AJ: Because in their minds he was a guilty person. In their minds, he had molested somebody in 1993, (and) he got away with it. Even if they weren’t able to prove it, they were going to bring up so much dirt. Tom Sneddon actually enacted a law in the state of California, especially for Michael Jackson. Informally it was called “The Jackson Law,” but it was something like “The Jackson something,” I forget now, but the law basically allowed him to bring in past allegations within a current trial, which is typically not allowed. You’re not allowed to bring in past convictions in a current trial. No less past allegations. These weren’t even convictions. That was an allegation and a settlement, but yet, Sneddon somehow enacted a law in the state of California, in between 1993 and 2005, which would allow him to bring in past accusations. So that’s how serious he was. When I later found that out, that’s when I decided to write the book, because then I realized he had gone to Australia, he had gone around the globe, looking for potential victims. This was a mission for this man. It wasn’t just a vendetta, it was really a mission. It was something that really struck me when I figured it all out. I was like “Wait a minute. This guy, he put more manpower into accusing and destroying Michael Jackson than he did into prosecuting any serial killer.” You know? There was a huge, like I say, mission. There was a huge desire to destroy Michael Jackson.

In essence, even though Michael was found “Not Guilty,” because of that lengthy and strong process and its connection to the media that the prosecutor had, because the prosecutor was sort of in cahoots with some certain nerves of the media… I won’t name names, but let’s put it this way. There were people allowed at Neverland to film the raid. That could only have happened if the prosecution had allowed that. There had to have been some simpatico, some kind of information crossing lines there, between the media and the DA, long before there was ever a trial, and that fueled the fire, because as long as the persons in the media were getting this information pulled directly from the DA, they felt, well, “we know the story”.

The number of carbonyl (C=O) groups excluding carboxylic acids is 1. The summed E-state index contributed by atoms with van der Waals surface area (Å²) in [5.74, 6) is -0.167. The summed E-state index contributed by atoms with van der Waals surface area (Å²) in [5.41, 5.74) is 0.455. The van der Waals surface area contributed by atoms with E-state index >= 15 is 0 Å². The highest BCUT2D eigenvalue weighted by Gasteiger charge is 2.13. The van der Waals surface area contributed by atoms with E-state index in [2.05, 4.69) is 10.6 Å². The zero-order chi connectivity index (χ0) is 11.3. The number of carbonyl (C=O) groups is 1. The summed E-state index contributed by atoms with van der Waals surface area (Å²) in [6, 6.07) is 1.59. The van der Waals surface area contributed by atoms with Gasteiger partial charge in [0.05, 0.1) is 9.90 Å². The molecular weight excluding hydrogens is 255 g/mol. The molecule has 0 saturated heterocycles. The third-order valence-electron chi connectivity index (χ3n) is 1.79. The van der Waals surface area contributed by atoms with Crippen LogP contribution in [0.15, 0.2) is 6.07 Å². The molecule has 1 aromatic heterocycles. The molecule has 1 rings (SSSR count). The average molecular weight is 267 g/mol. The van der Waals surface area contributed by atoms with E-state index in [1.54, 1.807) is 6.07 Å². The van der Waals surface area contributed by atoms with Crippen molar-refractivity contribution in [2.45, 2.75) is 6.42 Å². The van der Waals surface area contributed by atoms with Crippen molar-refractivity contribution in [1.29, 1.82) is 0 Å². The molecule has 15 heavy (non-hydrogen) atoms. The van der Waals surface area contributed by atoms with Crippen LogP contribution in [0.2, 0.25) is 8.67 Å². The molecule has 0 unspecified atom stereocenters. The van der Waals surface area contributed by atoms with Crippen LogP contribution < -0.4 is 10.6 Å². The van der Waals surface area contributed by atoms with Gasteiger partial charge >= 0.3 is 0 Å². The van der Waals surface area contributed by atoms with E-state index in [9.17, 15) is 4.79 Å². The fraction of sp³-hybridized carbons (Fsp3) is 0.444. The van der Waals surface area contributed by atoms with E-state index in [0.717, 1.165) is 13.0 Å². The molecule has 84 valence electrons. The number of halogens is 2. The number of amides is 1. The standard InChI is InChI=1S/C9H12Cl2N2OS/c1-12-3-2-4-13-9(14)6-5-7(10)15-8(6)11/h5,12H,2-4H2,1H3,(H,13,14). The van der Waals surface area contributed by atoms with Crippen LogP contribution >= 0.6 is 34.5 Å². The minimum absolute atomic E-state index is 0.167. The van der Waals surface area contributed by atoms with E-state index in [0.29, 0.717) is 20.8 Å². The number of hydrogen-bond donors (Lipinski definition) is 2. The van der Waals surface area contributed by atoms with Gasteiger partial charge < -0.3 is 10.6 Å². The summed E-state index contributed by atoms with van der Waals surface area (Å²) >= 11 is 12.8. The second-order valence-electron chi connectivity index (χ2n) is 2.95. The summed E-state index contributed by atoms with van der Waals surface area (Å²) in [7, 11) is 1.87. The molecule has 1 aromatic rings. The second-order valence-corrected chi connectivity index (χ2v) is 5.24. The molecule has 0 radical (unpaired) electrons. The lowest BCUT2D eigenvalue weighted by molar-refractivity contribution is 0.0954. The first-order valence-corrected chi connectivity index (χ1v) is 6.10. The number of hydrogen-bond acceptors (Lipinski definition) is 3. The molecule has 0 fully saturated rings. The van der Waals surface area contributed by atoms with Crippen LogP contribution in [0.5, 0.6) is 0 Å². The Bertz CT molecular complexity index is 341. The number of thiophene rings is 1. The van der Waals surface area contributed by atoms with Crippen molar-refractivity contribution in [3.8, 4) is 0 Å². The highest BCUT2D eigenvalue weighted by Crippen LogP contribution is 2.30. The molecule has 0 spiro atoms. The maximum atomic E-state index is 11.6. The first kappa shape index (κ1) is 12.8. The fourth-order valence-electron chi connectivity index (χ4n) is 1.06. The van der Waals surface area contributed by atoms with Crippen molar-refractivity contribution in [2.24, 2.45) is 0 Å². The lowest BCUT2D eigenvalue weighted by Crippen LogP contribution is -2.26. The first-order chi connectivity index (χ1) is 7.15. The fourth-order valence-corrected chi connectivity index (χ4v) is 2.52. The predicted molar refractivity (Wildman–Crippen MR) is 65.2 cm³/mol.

Police raid of Neverland

DK: During the trial, was there a certain mood in the courtroom, or did it change daily?

AJ: As far as the mood in the courtroom, we weren’t permitted to have a mood. It was very, very serious. I mean, Michael Jackson’s life was on the line there. The Judge didn’t take it lightly. You really weren’t to show any kind of mood or emotion or anything inside the courtroom. The things I noticed….people would talk about Michael, if he was wearing a wig, if he’s on drugs, or you know, negative things said by media people, so basically, my opinion now, looking back, which (were things that) basically put the nail in the coffin.

DK: On the day that the verdict was read, you said you were very shocked at the verdict itself. Did you have a chance to see how Michael Jackson and his family reacted or how anybody else in the courtroom reacted to the verdict?

AJ: Oh Michael was so thankful. He whispered “thank you” over to the jury. There were people crying in the courtroom. Michael’s family was very composed. Michael was composed. I ran into him when he came into the metal detector, and I was there face to face with him and at that very moment he just looked extremely scared.

DK: Oh sure. That’s understandable.

AJ: I don’t think it was scared from guilt, I think it was scared from “what will people,…” They could do something to him. Here he was, this very very tenuous mission, he was about to hear his fate, and even though he hadn’t done anything wrong, how could he really know what these people would decide about him? Here he’s got this room full of strangers, for all he knows, who believe the hype. I actually thought he wouldn’t show up for this, for the verdict. Clearly his attorney knew and he told me later, that he assured Michael that they had won the case. Tom Mesereau. But in my mind, coming from a different perspective, I actually thought, you know, “better for you to just go to Bahrain, or wherever you can go now, and get out of the country”, because I really thought that jury was going to….I didn’t see the light until much later. Much, much, much later.